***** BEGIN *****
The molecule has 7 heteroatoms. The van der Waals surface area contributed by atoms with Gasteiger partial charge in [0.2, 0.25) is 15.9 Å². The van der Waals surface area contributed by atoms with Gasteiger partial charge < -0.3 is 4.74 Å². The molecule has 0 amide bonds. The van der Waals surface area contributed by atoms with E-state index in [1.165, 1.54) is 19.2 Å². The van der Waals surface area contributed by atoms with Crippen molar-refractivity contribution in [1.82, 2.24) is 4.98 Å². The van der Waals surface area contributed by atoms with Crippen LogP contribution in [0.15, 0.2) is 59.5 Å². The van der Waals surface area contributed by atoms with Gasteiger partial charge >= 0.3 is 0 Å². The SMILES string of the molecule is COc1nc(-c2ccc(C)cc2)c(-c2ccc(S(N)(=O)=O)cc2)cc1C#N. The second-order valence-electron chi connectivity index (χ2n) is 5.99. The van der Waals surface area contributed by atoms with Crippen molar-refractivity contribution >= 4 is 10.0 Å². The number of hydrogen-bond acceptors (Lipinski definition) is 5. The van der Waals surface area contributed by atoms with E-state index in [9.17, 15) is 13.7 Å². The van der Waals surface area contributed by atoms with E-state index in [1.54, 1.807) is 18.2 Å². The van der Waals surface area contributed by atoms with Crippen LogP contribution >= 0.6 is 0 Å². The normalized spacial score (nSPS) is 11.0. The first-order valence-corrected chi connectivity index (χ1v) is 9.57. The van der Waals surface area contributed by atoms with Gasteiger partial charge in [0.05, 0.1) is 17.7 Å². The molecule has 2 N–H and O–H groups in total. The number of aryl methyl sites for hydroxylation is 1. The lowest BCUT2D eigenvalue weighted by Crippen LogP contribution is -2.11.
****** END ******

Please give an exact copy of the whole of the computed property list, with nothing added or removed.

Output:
The molecule has 7 heteroatoms. The van der Waals surface area contributed by atoms with Gasteiger partial charge in [0.2, 0.25) is 15.9 Å². The van der Waals surface area contributed by atoms with Gasteiger partial charge < -0.3 is 4.74 Å². The molecule has 0 amide bonds. The van der Waals surface area contributed by atoms with E-state index in [1.165, 1.54) is 19.2 Å². The van der Waals surface area contributed by atoms with Crippen molar-refractivity contribution in [1.82, 2.24) is 4.98 Å². The van der Waals surface area contributed by atoms with Crippen LogP contribution in [0.15, 0.2) is 59.5 Å². The van der Waals surface area contributed by atoms with Gasteiger partial charge >= 0.3 is 0 Å². The SMILES string of the molecule is COc1nc(-c2ccc(C)cc2)c(-c2ccc(S(N)(=O)=O)cc2)cc1C#N. The second-order valence-electron chi connectivity index (χ2n) is 5.99. The van der Waals surface area contributed by atoms with Crippen molar-refractivity contribution >= 4 is 10.0 Å². The number of hydrogen-bond acceptors (Lipinski definition) is 5. The van der Waals surface area contributed by atoms with E-state index in [9.17, 15) is 13.7 Å². The van der Waals surface area contributed by atoms with E-state index in [1.54, 1.807) is 18.2 Å². The van der Waals surface area contributed by atoms with Crippen LogP contribution >= 0.6 is 0 Å². The normalized spacial score (nSPS) is 11.0. The first-order valence-corrected chi connectivity index (χ1v) is 9.57. The van der Waals surface area contributed by atoms with Gasteiger partial charge in [0.05, 0.1) is 17.7 Å². The molecule has 2 N–H and O–H groups in total. The number of aryl methyl sites for hydroxylation is 1. The lowest BCUT2D eigenvalue weighted by Crippen LogP contribution is -2.11.